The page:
Vaccine czar Carlito Galvez Jr. said each country has a “unique” coronavirus disease (COVID-19) pandemic curve which shall be considered in measuring their efficiency in dealing with the global health crisis.
The chief implementer of the National Task Force (NTF) Against COVID-19 was reacting to the results of a recovery index released recently by Nikkei Asia which showed that the Philippines ranked last among 121 nations in terms of vaccination, infection control, and mobility.
“While we understand the main intention of these financial and business magazines in pushing economic recovery globally, we have to put into consideration the varying pandemic experiences of each country measured in this index,” Galvez said during the launch of a mega vaccination site in Valenzuela City on Thursday, Oct. 7.
“Context is very important. The data used by Nikkei only covered the month of September wherein the Philippines was at the height of its fight against the highly-transmissible Delta variant, while cases in other countries were going down,” he noted.
The Philippines scored only 30.5 points out of 90 points from the index measures listed by the Tokyo-based financial magazine. These measures include: (Infection Management) confirmed cases versus peak count, confirmed cases per capita; (Tests per case) vaccine rollouts, total vaccine doses given per capita, new vaccine doses given per capita, share of people who have been fully vaccinated; (Mobility) community mobility, Oxford stringency index, and flight activities.
The top five countries were Malta with 73 points, Chile and Bahrain with 72 points each, United Arab Emirates (UAE) with 71 points, and Saudi Arabia with 70.5 points.
Galvez pointed out that the country has “significantly” improved its testing capacity since the pandemic hit last year, hence, the government was able to test more individuals in September compared to other neighboring countries in Southeast Asia such as Indonesia and Myanmar based on global COVID-19 monitoring site Our World in Data.
“We have a high testing capacity so we also have more people testing positive because Delta has spread in the communities, thus, we obtained low index scores. But this does not diminish the fact [that] the Philippines was able to manage and delay the entry of the Delta variant because of our effective pandemic response strategy,” he emphasized.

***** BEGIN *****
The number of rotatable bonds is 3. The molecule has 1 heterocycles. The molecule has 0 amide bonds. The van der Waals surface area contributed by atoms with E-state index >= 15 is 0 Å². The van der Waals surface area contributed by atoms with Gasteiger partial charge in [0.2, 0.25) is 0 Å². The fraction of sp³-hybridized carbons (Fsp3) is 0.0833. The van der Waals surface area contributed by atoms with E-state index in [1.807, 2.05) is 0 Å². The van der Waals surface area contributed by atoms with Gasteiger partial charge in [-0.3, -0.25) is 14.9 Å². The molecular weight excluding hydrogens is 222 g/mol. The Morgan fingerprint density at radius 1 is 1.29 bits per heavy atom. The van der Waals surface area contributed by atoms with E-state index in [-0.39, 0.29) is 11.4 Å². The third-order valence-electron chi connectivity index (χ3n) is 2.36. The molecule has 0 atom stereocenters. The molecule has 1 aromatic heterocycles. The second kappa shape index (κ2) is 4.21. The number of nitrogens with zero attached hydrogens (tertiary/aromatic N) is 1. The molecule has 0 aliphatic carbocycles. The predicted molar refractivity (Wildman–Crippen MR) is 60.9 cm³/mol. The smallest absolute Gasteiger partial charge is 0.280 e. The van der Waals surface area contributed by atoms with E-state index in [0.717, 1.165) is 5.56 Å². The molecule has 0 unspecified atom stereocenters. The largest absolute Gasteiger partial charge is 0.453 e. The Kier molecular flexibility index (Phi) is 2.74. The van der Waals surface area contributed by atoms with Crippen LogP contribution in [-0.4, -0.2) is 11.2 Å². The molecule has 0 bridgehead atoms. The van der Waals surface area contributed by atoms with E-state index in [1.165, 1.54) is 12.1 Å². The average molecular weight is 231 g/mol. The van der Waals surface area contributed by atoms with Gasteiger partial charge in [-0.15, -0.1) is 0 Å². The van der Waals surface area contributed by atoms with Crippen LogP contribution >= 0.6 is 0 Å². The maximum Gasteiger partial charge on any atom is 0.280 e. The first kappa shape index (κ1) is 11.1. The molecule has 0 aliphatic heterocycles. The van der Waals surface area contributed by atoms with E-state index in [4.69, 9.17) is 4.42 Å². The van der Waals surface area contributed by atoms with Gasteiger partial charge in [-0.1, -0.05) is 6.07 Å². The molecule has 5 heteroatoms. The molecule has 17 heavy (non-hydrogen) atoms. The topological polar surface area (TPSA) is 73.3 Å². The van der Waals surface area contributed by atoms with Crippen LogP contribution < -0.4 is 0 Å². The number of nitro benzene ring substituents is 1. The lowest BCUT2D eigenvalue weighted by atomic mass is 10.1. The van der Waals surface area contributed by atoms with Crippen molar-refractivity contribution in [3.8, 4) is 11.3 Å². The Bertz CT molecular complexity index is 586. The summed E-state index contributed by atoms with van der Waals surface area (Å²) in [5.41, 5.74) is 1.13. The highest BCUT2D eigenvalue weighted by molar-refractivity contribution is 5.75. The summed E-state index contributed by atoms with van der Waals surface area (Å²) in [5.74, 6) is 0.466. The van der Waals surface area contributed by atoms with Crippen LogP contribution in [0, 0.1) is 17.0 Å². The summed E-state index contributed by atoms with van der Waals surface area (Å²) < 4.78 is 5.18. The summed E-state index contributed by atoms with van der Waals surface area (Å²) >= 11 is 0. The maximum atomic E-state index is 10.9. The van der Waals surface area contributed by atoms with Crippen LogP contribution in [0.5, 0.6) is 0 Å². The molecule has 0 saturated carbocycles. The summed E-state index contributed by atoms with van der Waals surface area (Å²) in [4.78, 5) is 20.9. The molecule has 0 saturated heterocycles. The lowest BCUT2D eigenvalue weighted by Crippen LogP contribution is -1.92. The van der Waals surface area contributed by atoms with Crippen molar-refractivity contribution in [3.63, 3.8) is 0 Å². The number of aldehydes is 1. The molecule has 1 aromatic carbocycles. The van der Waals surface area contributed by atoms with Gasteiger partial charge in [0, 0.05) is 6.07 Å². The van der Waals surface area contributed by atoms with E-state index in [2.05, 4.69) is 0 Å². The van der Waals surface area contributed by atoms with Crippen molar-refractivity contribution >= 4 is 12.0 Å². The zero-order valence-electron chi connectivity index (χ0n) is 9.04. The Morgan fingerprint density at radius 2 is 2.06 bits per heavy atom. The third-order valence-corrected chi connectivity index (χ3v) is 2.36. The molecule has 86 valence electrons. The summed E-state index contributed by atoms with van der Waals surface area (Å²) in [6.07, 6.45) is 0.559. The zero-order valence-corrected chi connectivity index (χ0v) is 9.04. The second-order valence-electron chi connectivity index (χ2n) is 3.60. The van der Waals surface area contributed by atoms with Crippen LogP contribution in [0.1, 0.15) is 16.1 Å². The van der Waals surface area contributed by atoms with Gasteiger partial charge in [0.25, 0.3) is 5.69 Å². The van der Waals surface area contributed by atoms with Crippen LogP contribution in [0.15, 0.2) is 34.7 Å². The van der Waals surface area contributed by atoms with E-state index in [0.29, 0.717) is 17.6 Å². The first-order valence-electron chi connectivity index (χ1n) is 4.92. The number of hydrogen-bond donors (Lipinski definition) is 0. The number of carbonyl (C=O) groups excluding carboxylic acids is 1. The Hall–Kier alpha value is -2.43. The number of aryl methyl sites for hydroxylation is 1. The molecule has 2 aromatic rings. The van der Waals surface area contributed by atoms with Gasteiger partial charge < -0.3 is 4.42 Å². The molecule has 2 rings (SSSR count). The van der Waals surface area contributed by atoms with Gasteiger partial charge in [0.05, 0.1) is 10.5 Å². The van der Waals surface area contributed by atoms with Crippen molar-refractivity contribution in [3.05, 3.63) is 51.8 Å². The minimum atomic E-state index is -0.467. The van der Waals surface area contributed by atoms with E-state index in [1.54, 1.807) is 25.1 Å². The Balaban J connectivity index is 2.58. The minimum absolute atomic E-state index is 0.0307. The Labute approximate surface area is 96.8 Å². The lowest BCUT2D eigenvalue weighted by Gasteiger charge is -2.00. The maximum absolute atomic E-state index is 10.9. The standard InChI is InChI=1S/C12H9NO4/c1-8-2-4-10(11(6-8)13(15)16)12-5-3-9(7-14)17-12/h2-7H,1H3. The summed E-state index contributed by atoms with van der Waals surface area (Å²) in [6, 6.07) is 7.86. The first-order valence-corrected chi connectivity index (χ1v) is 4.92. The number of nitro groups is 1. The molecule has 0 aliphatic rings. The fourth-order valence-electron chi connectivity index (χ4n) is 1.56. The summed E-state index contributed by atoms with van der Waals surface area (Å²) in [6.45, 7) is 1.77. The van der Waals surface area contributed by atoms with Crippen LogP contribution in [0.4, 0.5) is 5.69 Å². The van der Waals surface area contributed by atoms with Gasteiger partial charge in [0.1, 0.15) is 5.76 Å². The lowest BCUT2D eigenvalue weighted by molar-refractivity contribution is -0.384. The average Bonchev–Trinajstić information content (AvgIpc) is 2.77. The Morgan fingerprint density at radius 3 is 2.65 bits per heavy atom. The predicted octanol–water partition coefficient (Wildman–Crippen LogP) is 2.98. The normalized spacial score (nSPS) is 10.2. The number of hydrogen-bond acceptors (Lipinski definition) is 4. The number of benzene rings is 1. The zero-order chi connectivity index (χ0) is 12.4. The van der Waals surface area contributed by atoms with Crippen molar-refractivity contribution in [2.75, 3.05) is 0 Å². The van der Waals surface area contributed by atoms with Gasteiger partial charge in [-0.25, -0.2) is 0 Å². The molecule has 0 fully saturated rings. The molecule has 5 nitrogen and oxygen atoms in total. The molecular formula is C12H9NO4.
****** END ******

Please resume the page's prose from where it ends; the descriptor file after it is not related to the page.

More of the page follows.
“That’s why you cannot compare countries because each has a unique epidemic curve. Mababa ang mga kaso natin noong mga panahong dinagsa sila ng mga kaso dahil sa Delta. At noong nakapasok sa atin ang Delta, at saka naman nakaluwag ang ibang bansa (We have low cases when they [other countries] were swamped with cases due to Delta. And when Delta came to us, other countries started easing up),” he continued.
The Delta had also affected the country’s vaccination output as measures had to be implemented to limit the mobility of the people to arrest the surge.
“Many healthcare workers in vaccination sites were deployed to hospitals. Other personnel were tasked to man borders to monitor the entry of people from other localities. This is why many of our implementing units could only operate a limited number of vaccination centers,” Galvez said.
The Department of Health (DOH) also took offense at the analysis, which it said used a seven-day period in the month of September when the country was battling its worst surge of cases.
Aside from the Nikkei Asia Recovery Index, the Philippines also ranked last in Bloomberg’s COVID-19 Resilience Ranking released last Sept. 28 which measured 53 nations’ economic resilience to the pandemic.